Obama Should Act on Iran to Spare Us Next Afghanistan
In Washington, it is all too common for members of one political party to attack the position of the president from the other party, more or less automatically, especially when the president’s position is unpopular. President Obama’s decision to send additional troops to Afghanistan is indeed unpopular, but it would be wrong to oppose it just to score political points.
The president made a good case for our national security interests, and his proposal to enhance our efforts in Afghanistan should be supported by Republicans as well as members of his own party. I do not agree with all aspects of the approach, including his arbitrary deadline for withdrawal. However, in vital national security matters, there is value in muting partisan differences that do not go to the core of the policy, and in having America speak with a unified voice to both allies and adversaries.
It is in that spirit of bipartisan national security policy that I offer the following constructive advice to President Obama regarding a threat to American interests that is equal to, if not greater than, that posed by the Taliban, namely the radical and aggressive regime in Iran.
As a candidate last year, President Obama said the war in Iraq was ”an enormous distraction from the battle that does have to be waged in Afghanistan.” Unfortunately, I fear his criticism regarding his predecessor’s inattention to Afghanistan now applies to his own handling of Iran. Insufficient attention to the Iranian threat poses grave risks.
There are two vital differences between the problems in Iran and those in Afghanistan. First, unlike in Afghanistan, in Iran we face the real prospect of a rabidly anti-American, anti-Western country obtaining nuclear weapons. Second, unlike in Afghanistan, in Iran we still have a window of opportunity to act before a crisis is upon us, without having to deploy the U.S. military. If we act with resolve now in Iran, we could spare ourselves the agony of choosing among the poor options President Obama was left to consider in Afghanistan. And we could spare ourselves from what would truly be a nightmare: A violent government that calls America ”the great Satan” armed with nuclear weapons.
Let there be no mistake — that is undeniably Iran’s goal. Iran has long flouted U.N. resolutions to suspend nuclear enrichment activities and open its facilities to inspection. Only a couple of months ago, Iran revealed a secret, second nuclear facility. And when the U.N. issued a censure of the country’s nuclear ambitions and lack of cooperation, Iran’s leader responded by declaring his intention to build 10 more uranium enrichment plants. The Iranian government’s stated apocalyptic geopolitical goals and theocratic extremism make the prospect of a nuclear-armed Iran intolerable to American security.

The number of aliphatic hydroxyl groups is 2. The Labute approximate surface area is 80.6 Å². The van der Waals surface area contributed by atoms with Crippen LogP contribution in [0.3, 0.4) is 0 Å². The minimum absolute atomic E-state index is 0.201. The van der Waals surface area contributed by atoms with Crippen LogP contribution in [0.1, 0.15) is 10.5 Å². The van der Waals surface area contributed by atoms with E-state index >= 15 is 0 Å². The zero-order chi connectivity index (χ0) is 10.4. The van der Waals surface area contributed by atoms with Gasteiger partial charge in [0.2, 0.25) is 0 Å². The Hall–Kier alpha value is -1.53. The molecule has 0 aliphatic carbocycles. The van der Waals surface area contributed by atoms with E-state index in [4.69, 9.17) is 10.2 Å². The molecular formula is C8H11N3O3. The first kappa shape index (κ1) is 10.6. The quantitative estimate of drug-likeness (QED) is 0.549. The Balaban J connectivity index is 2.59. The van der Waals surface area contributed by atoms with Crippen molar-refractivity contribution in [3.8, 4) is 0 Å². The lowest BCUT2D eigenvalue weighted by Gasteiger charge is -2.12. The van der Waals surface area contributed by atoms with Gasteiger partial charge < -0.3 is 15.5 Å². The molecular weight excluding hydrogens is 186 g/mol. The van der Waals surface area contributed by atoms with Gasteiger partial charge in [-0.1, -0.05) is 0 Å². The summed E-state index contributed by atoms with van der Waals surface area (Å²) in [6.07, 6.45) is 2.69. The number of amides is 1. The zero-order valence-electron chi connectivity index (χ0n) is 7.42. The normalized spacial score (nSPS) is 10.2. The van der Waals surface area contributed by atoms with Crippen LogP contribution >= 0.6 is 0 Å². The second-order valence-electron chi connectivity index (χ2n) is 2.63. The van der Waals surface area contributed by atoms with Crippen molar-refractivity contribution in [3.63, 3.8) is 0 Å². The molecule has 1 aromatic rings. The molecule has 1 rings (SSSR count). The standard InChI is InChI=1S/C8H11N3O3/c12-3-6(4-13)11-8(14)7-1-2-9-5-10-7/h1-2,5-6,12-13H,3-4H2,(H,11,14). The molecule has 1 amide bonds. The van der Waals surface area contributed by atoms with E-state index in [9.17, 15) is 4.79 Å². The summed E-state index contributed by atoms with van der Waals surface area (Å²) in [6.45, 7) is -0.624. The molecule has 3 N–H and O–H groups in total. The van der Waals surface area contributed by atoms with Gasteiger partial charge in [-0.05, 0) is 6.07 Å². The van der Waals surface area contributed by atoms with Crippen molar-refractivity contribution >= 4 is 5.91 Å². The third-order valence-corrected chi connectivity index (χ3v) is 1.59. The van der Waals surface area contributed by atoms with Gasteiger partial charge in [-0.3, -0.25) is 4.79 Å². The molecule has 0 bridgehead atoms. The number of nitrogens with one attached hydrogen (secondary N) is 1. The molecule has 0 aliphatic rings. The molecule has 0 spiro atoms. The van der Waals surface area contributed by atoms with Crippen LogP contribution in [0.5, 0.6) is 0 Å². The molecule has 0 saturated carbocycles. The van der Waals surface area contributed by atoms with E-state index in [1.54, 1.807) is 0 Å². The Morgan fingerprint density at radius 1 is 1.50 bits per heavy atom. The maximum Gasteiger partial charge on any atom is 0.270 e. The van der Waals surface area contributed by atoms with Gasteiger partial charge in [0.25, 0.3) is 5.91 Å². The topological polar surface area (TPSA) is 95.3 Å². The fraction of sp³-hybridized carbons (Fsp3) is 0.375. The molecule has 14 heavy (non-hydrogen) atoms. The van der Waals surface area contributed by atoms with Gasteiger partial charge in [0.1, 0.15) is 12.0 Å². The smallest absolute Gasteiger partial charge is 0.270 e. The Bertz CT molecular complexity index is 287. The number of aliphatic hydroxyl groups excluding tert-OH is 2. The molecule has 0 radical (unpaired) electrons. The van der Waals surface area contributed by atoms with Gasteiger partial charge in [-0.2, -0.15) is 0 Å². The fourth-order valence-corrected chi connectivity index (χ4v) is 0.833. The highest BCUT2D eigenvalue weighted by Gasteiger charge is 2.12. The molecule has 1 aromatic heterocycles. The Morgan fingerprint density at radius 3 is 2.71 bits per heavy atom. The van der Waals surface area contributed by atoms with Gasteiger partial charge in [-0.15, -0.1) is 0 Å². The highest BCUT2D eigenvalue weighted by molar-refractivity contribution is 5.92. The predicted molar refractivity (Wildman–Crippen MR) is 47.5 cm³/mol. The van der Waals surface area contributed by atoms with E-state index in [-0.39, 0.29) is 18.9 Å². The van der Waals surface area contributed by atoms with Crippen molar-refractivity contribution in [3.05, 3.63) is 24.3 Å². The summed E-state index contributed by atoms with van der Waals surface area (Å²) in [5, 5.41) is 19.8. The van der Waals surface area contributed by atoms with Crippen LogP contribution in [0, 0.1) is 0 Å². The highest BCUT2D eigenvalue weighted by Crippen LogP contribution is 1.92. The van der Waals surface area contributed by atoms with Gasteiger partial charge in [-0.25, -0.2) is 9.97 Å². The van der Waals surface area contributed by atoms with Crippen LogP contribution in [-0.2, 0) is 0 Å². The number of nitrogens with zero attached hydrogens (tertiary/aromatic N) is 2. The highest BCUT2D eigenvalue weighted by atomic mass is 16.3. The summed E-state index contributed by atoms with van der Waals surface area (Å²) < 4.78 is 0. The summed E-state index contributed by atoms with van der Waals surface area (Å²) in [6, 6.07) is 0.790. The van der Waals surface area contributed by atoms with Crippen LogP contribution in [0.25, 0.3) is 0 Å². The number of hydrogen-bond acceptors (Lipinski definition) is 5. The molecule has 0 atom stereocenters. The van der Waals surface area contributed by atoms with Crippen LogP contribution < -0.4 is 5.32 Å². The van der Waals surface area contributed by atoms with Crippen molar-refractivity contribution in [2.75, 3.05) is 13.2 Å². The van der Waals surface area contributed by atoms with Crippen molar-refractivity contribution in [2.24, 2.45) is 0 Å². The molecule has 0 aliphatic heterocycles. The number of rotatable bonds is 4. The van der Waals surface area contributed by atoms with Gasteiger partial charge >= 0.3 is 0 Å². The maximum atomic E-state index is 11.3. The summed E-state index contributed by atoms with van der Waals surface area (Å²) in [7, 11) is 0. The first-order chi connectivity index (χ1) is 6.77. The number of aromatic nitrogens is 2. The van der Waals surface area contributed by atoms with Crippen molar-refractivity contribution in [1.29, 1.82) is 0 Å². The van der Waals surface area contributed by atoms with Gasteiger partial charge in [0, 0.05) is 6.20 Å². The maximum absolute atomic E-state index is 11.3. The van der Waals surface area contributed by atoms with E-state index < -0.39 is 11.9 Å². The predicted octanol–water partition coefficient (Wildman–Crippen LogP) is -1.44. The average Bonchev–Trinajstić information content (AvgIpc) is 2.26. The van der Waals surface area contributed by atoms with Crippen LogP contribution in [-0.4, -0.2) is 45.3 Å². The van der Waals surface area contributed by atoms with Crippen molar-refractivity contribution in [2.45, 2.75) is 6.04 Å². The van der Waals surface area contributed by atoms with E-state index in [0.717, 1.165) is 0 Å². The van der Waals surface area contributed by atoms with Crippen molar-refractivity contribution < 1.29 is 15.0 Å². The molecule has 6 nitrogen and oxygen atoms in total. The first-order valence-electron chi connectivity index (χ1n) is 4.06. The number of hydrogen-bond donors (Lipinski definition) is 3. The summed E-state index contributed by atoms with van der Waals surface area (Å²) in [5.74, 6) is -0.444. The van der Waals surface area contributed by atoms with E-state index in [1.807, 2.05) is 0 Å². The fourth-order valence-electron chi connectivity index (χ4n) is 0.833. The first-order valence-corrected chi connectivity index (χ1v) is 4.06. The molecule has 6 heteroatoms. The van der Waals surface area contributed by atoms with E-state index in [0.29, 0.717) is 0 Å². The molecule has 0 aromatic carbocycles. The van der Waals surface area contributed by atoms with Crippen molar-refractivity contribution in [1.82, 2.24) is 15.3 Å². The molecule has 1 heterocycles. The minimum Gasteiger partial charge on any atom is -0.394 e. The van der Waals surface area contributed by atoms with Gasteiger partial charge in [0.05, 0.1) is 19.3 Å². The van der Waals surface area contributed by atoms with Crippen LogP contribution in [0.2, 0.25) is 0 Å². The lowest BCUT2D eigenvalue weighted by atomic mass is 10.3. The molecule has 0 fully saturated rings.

Faced with this prospect, it is imperative that we do everything we can now to prevent Iran from acquiring nuclear weapons. The administration’s approach to date has been entirely ineffective. Iran has been emboldened by American passivity. Compromises on our part are not returned in kind by the Iranian regime. They are thrown in our faces.
Iran needs only one thing to achieve its nuclear goals — time — and by delaying action against it, we are giving the regime exactly what it wants.
Ultimately, Iranian rulers will drop their pursuit of nuclear weapons only when they are convinced their power is more secure without them than with them. This is not easily achieved, but the longer we wait, and the more advanced the Iranian nuclear program becomes, the more difficult will be our challenge.
A bipartisan majority in Congress is pushing for tougher sanctions against Iran and its allies. Two pieces of sanctions legislation are pending in Congress and would go a long way toward maximizing the Iranian regime’s discomfort. Unfortunately, President Obama has dragged his feet on these bills, sometimes even actively discouraging their passage.
President Obama wrestled with a difficult decision that culminated in sending more troops into Afghanistan. I appreciate the difficulty he faced in making it. In Iran, he has the rare opportunity to act with foresight, to address a growing danger before it becomes the full-blown battle he was forced to grapple with in Afghanistan. I sincerely hope he seizes that opportunity so we never face the need to send our military into battle to protect our security in yet another country in that troubled region.
Pat Toomey is a Republican candidate for the U.S. Senate and represented the 15th Congressional District from 1999-2005.
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